Landowner Activities 2012

The saga of dairy producers Marilyn and David Robinson versus the OSPCA continues.

The OSPCA raids the Robinson dairy farm in December 2011. Subsequently the Robinsons are charged with 13 counts of animal cruelty, with a fine totalling $720,000 for each of them. The Chesterville area farmers with their lawyer, Kurtis Andrews, endure months of hearings in front of the Animal Care Review Board, only to lose their review. Once the matter proceeds to the courtroom, the Crown files an application to have Andrews removed as the Robinsons' lawyer; the application is denied. The whole matter is thrown out of court in December 2012, clearing the Robinsons of all charges. However, the Crown files an appeal shortly thereafter. Judge Brunet then grants a delay for the Crown for the appeal hearing, who claim they are not ready to proceed. Judge Brunet is quoted as saying how this case, "was more complex than what one might expect." By April19th of 2013 the Crown Attorney of SD&G serves written notice that they are officially dropping their appeal against the Robinsons. The Robinsons still have an ongoing libel suit against OSPCA Chief Inspector Connie Mallory, concerning misinformation about the OSPCA raid at the Robinson farm. The inaccuracies were contained in a letter Mallory wrote, which appeared online.

In April, Glengarry Landowner Director James Sangster passed away. We extend our sympathy to his wife Sylvia, and to their children Stephen, Susan and Joan.

In May the federal Conservative government plans to alter the fisheries protection laws. The restrictions contained in these laws cause numerous battles between landowners trying to clean ditches, and government officials who claim the ditches are fish habitat.

In June of this year, a court trial involving the Niagara Peninsula Conservation Authority and Mark Barnfield ends, with charges against Barnfield being dismissed. Barnfield purchased a property upon which he attempted to open a paintball business. After the land purchase, the local conservation authority designated the area a significant wetland. Almost three years pass before Barnfield (who represents himself in court) proves that his property should not be designated a wetland as it is not host to black gum trees nor snapping turtles the criteria stated by the CA for inclusion in the wetland category. Barnfield thanks the Niagara Landowners' Association for their support.

The Ontario Ministry of Natural Resources is imposing strict new standards to define wildlife habitats in need of protection. The changes are extra criteria to fill gaps in existing rules of wildlife protection, we are told. The new rules encompass a broader swath than anything seen previously in this province. To be protected are deer, butterflies, toads, salamanders, certain trees, sand dunes, bogs, flooded farm fields, gulls, turtles, mink.....the complete list is much longer. As well, many areas of land will now be designated as Significant Wildlife Habitat. The affected land includes: any wetland with 20 or more frogs or tadpoles, farm fields that flood in spring if 100 or more migrating geese or ducks use it as a stopover, a single snapping turtle nest, any stand of trees where 10 percent or more of the trees are white oak......the complete list is much longer. Once again, rural Ontario is being hampered and hammered by endless regulation and bureaucracy coming from Queen's Park.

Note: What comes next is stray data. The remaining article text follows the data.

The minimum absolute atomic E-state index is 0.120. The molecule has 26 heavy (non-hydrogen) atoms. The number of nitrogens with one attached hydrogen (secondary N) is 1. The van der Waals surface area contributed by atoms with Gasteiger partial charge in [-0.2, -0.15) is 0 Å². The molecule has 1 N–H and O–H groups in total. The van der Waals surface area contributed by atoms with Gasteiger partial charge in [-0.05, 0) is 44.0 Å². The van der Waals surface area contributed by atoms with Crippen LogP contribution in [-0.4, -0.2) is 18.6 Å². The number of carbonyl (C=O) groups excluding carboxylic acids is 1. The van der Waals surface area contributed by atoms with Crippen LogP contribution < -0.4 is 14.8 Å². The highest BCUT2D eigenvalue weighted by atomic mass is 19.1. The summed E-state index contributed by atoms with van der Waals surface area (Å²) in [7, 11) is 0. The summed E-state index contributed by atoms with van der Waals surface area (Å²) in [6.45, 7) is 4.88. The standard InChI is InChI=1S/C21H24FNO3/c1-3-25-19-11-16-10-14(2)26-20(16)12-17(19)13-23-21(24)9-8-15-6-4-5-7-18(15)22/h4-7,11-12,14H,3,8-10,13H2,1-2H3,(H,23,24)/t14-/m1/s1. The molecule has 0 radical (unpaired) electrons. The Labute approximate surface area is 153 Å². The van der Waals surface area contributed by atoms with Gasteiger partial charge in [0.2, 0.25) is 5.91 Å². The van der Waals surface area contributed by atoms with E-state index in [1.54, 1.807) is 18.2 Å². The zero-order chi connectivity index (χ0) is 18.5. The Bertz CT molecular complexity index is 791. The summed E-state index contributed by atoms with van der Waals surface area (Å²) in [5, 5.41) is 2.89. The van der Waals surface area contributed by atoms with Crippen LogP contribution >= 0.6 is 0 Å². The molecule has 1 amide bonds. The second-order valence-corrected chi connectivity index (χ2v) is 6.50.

In response to the stricter standards being imposed by the Ontario MNR, a Conservative MPP, Laurie Scott, puts forward an amendment to the Endangered Species Act. Scott's bill would make it mandatory for the MNR to consider economic and social factors as part of the Species at Risk legislation. Local Liberal MPP, Grant Crack, is quoted in the Glengarry News of July 18th, 2012, as saying "We don't particularly agree with that......We want to make sure that we have a balanced approach while we continue to maintain our commitment as a Liberal government. We have a commitment to the environment and to protect specific species so we don't lose them long term." The Landowners' Associations counter with the argument that when the government wants the right to declare private property as being under its control because of public interest, the private landowner must be paid full, fair, and timely compensation for the loss of use, enjoyment and value of the property."